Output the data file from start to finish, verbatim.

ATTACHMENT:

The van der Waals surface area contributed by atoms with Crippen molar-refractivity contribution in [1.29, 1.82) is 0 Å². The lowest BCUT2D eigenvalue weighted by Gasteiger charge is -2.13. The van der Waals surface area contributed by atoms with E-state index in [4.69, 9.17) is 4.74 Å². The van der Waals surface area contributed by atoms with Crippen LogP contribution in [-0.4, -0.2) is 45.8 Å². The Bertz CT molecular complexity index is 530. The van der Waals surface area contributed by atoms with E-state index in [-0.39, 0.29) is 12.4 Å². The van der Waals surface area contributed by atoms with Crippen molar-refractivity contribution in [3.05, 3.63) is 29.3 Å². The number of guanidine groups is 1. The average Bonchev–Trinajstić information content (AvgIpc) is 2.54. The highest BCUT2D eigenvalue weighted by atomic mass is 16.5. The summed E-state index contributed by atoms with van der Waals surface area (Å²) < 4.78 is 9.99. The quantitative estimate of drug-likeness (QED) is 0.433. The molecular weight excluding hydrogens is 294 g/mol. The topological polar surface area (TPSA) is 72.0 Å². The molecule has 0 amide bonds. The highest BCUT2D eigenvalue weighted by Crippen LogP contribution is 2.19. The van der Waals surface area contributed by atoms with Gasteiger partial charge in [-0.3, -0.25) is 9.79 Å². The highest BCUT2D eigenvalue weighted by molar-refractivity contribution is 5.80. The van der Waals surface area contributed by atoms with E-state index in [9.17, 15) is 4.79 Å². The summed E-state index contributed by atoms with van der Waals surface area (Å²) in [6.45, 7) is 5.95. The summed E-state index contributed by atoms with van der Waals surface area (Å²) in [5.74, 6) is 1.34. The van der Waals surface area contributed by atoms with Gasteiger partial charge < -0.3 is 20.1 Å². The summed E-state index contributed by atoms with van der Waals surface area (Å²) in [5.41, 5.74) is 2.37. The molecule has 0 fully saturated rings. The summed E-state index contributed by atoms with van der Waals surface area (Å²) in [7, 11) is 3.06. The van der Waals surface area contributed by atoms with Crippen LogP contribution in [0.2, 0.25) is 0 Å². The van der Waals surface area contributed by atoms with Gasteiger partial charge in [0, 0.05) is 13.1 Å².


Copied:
The van der Waals surface area contributed by atoms with Crippen molar-refractivity contribution in [1.29, 1.82) is 0 Å². The lowest BCUT2D eigenvalue weighted by Gasteiger charge is -2.13. The van der Waals surface area contributed by atoms with E-state index in [4.69, 9.17) is 4.74 Å². The van der Waals surface area contributed by atoms with Crippen LogP contribution in [-0.4, -0.2) is 45.8 Å². The Bertz CT molecular complexity index is 530. The van der Waals surface area contributed by atoms with E-state index in [-0.39, 0.29) is 12.4 Å². The van der Waals surface area contributed by atoms with Crippen molar-refractivity contribution in [3.05, 3.63) is 29.3 Å². The number of guanidine groups is 1. The average Bonchev–Trinajstić information content (AvgIpc) is 2.54. The highest BCUT2D eigenvalue weighted by atomic mass is 16.5. The summed E-state index contributed by atoms with van der Waals surface area (Å²) < 4.78 is 9.99. The quantitative estimate of drug-likeness (QED) is 0.433. The molecular weight excluding hydrogens is 294 g/mol. The topological polar surface area (TPSA) is 72.0 Å². The molecule has 0 amide bonds. The highest BCUT2D eigenvalue weighted by Crippen LogP contribution is 2.19. The van der Waals surface area contributed by atoms with Gasteiger partial charge in [-0.3, -0.25) is 9.79 Å². The highest BCUT2D eigenvalue weighted by molar-refractivity contribution is 5.80. The van der Waals surface area contributed by atoms with E-state index in [9.17, 15) is 4.79 Å². The summed E-state index contributed by atoms with van der Waals surface area (Å²) in [6.45, 7) is 5.95. The summed E-state index contributed by atoms with van der Waals surface area (Å²) in [5.74, 6) is 1.34. The van der Waals surface area contributed by atoms with Gasteiger partial charge < -0.3 is 20.1 Å². The summed E-state index contributed by atoms with van der Waals surface area (Å²) in [5.41, 5.74) is 2.37. The molecule has 0 fully saturated rings. The summed E-state index contributed by atoms with van der Waals surface area (Å²) in [7, 11) is 3.06. The van der Waals surface area contributed by atoms with Crippen LogP contribution in [0.2, 0.25) is 0 Å². The van der Waals surface area contributed by atoms with Gasteiger partial charge in [0, 0.05) is 13.1 Å².